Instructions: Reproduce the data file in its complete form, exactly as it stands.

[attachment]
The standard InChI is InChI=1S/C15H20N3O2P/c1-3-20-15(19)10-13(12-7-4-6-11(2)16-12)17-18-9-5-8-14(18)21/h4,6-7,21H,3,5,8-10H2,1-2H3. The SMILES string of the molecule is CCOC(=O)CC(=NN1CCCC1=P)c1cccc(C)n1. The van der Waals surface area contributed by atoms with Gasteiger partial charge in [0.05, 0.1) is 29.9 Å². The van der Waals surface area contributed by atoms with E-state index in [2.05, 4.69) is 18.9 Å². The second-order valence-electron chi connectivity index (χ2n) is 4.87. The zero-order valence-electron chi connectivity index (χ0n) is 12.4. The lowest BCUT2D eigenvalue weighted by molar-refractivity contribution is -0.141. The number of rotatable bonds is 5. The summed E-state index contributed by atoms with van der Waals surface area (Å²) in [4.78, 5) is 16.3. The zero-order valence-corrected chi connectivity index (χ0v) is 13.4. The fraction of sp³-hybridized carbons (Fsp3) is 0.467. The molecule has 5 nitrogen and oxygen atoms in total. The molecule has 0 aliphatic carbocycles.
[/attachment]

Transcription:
The standard InChI is InChI=1S/C15H20N3O2P/c1-3-20-15(19)10-13(12-7-4-6-11(2)16-12)17-18-9-5-8-14(18)21/h4,6-7,21H,3,5,8-10H2,1-2H3. The SMILES string of the molecule is CCOC(=O)CC(=NN1CCCC1=P)c1cccc(C)n1. The van der Waals surface area contributed by atoms with Gasteiger partial charge in [0.05, 0.1) is 29.9 Å². The van der Waals surface area contributed by atoms with E-state index in [2.05, 4.69) is 18.9 Å². The second-order valence-electron chi connectivity index (χ2n) is 4.87. The zero-order valence-electron chi connectivity index (χ0n) is 12.4. The lowest BCUT2D eigenvalue weighted by molar-refractivity contribution is -0.141. The number of rotatable bonds is 5. The summed E-state index contributed by atoms with van der Waals surface area (Å²) in [4.78, 5) is 16.3. The zero-order valence-corrected chi connectivity index (χ0v) is 13.4. The fraction of sp³-hybridized carbons (Fsp3) is 0.467. The molecule has 5 nitrogen and oxygen atoms in total. The molecule has 0 aliphatic carbocycles.